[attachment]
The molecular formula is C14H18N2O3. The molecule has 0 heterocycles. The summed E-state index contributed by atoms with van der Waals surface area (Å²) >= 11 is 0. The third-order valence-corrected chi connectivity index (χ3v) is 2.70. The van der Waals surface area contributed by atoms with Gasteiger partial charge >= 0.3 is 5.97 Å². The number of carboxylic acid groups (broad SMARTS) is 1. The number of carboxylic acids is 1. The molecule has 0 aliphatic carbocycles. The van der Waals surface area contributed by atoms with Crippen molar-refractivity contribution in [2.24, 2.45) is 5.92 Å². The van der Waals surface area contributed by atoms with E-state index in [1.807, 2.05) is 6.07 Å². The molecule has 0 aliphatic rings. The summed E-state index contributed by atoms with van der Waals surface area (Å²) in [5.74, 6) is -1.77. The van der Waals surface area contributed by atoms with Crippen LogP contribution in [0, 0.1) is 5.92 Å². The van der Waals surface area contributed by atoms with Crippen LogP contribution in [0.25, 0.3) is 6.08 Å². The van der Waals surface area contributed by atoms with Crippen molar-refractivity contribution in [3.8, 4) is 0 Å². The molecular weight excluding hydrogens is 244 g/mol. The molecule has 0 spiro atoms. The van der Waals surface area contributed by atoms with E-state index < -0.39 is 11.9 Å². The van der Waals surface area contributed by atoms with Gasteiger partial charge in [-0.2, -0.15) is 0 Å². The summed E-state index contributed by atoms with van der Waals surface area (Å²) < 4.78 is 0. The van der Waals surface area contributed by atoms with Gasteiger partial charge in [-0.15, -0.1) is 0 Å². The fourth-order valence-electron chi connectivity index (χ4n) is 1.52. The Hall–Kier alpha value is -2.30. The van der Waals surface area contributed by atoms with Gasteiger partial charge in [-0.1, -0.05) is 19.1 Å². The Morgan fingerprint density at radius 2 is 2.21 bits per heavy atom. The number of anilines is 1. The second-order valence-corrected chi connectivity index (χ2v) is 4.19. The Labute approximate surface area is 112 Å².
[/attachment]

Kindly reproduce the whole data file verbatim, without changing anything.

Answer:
The molecular formula is C14H18N2O3. The molecule has 0 heterocycles. The summed E-state index contributed by atoms with van der Waals surface area (Å²) >= 11 is 0. The third-order valence-corrected chi connectivity index (χ3v) is 2.70. The van der Waals surface area contributed by atoms with Gasteiger partial charge >= 0.3 is 5.97 Å². The number of carboxylic acid groups (broad SMARTS) is 1. The number of carboxylic acids is 1. The molecule has 0 aliphatic carbocycles. The van der Waals surface area contributed by atoms with Crippen molar-refractivity contribution in [2.24, 2.45) is 5.92 Å². The van der Waals surface area contributed by atoms with E-state index in [1.807, 2.05) is 6.07 Å². The molecule has 0 aliphatic rings. The summed E-state index contributed by atoms with van der Waals surface area (Å²) in [5.74, 6) is -1.77. The van der Waals surface area contributed by atoms with Crippen LogP contribution in [0, 0.1) is 5.92 Å². The van der Waals surface area contributed by atoms with Crippen LogP contribution in [0.25, 0.3) is 6.08 Å². The van der Waals surface area contributed by atoms with Crippen molar-refractivity contribution in [3.8, 4) is 0 Å². The molecular weight excluding hydrogens is 244 g/mol. The molecule has 0 spiro atoms. The van der Waals surface area contributed by atoms with E-state index < -0.39 is 11.9 Å². The van der Waals surface area contributed by atoms with Gasteiger partial charge in [-0.2, -0.15) is 0 Å². The summed E-state index contributed by atoms with van der Waals surface area (Å²) < 4.78 is 0. The van der Waals surface area contributed by atoms with Gasteiger partial charge in [-0.15, -0.1) is 0 Å². The fourth-order valence-electron chi connectivity index (χ4n) is 1.52. The Hall–Kier alpha value is -2.30. The van der Waals surface area contributed by atoms with Gasteiger partial charge in [-0.1, -0.05) is 19.1 Å². The Morgan fingerprint density at radius 2 is 2.21 bits per heavy atom. The number of anilines is 1. The second-order valence-corrected chi connectivity index (χ2v) is 4.19. The Labute approximate surface area is 112 Å².